The evening wrapped up a little after eleven. We congregated in our domicile, the faculty office, changing out of our costumes and chatting about the evening until I finally found myself sharing a pedicab home with Ma’am Billa at almost one in the morning.
“What time will you come to school tomorrow?” I asked Billa.
“I am supposed to be at campus at eight.”
“Yeah,” I winked. “But what time’ll you show up?”
“Eight o’clock,” Billa blinked.
“But there aren’t classes Friday, are there?”
“No. But I must still arrive at eight.” Billa sighed. “That is the problem with our system.”
I said nothing. The pedicab drove on.
The previous year, the university had installed a biometric authentication system at the campus gate. A fingerprint reader. Each morning, each lunch break, each evening, Monday through Saturday, instead of signing timecards, faculty now walked to the gate and pressed their thumbs against a glowing green rectangle which responded with a prompt and cheerful “Verified.” Billa’s contract stipulated that she had to greet the glowing green rectangle at eight every morning and five every afternoon. Less senior faculty members had different hours. Faith had to be at campus by seven, whether classes were in session or not. Tuesdays and Fridays, she stayed till eight. The previous Friday night, she and I had worked until seven-thirty in the faculty office. Both of us were tired, and although I left when our work was finished, Faith stayed for another half hour. If she didn’t, there could be disciplinary action. Even the deans timed in and out. On Saturdays, in fact, I would often cross paths with the dean of the College of Education on our way to the glowing green rectangle.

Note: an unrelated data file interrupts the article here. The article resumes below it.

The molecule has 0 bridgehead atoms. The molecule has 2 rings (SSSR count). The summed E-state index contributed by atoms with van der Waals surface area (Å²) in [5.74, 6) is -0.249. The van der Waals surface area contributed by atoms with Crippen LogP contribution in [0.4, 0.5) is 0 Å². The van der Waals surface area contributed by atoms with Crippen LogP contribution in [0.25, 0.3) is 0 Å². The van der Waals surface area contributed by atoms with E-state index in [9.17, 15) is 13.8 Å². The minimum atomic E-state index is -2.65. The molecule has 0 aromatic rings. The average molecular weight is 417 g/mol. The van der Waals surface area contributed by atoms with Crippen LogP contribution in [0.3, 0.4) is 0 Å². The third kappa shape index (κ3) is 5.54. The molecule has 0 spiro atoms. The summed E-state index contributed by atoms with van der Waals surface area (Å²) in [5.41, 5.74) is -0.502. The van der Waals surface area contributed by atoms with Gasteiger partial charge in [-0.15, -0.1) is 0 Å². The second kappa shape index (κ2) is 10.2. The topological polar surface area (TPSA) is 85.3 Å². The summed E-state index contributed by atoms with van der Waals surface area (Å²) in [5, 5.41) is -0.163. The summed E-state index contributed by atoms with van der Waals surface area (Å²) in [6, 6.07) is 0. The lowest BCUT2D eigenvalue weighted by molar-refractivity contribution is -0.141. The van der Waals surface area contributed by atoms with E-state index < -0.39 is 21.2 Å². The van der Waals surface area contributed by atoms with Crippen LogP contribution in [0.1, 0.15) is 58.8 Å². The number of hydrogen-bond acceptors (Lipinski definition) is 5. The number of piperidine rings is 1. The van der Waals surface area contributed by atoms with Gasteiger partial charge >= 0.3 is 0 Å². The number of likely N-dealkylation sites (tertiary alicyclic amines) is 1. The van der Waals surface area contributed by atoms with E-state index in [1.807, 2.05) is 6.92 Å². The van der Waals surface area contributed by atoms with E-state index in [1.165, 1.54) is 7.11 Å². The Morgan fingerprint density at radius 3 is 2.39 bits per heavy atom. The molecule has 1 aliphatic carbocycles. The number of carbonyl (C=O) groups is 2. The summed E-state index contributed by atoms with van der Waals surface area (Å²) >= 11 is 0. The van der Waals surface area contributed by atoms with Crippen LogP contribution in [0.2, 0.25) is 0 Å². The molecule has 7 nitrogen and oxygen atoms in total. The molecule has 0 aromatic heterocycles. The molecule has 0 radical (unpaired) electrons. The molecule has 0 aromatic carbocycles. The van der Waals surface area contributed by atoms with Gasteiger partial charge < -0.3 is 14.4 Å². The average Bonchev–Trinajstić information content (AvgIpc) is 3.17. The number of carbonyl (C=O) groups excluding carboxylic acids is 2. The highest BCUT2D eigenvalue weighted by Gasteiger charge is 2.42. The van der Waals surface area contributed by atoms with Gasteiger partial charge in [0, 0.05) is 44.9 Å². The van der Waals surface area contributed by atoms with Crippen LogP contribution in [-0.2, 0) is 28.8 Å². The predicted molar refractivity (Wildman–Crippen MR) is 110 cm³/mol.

Yes, I timed in and out, too. On my first day on campus the previous November my supervisor had cheerfully enrolled me in the biometric authentication service. “You are part of the faculty now,” he had said.
As a Peace Corps volunteer, I was required to teach 20 hours of classes each week. I could use the rest of my time to lesson plan with co-teachers and pursue secondary projects–book acquisitions, scholarship funding, textbook corrections, curriculum design. As a Peace Corps volunteer, I could come and go from campus freely. As a Peace Corps volunteer, if I didn’t show up at campus at eight, there would be no disciplinary action.
That night, as I rode home with Billa in the pedicab, the words of my supervisor echoed. You are a part of the faculty now.
I had once asked Sir Jun, a science teacher and the husband of Divine, if he thought the fingerprint system was good or bad for the faculty. I told him that other Peace Corps volunteers serving at high schools in far-flung areas said faculty were frequently late, even absent. Forged timecards were de rigeur.
“In my feeling, no,” Jun had said. “In my feeling, this is bad for the faculty. Because even if there is not a biometric system, faculty will be teaching classes.”
I didn’t know for certain whether the fingerprint system had made faculty more accountable at EVSU, but having witnessed the dedication of my co-teachers, I believed Jun’s words.
And thus, at a few minutes before eight, on that cool Monet blue morning, I arrived at the faculty office and greeted my smiling co-faculty, already assembled.
That day, Ma’am Billa worked her way through a pile of grades. Sir Jun put the finishing touches on his Masteral thesis. Ma’am Jovelyn prepared a Powerpoint presentation. I studied Waray and chatted with my co-faculty and asked Sir Benny to teach me a few new cha-cha moves. At lunchtime we strolled to the gate, pressed our fingers against the glowing green rectangle, and lunched on rice and barbeque at the College of Education food booth. In the afternoon the Monet blue changed to yellow and, back in the faculty office, with a Tagalog film playing in the background, the female faculty members tried on their dresses for the upcoming J.S. Prom, Jun worked on his Masteral thesis, and Divine and I planned to plan for classes the following week.
There had been no classes. No more than a hundred students had been on campus. In a way, it had been a wasted day. There had been no reason to come to campus. And yet, that slow, empty Friday was marisyo hin duro duro-an.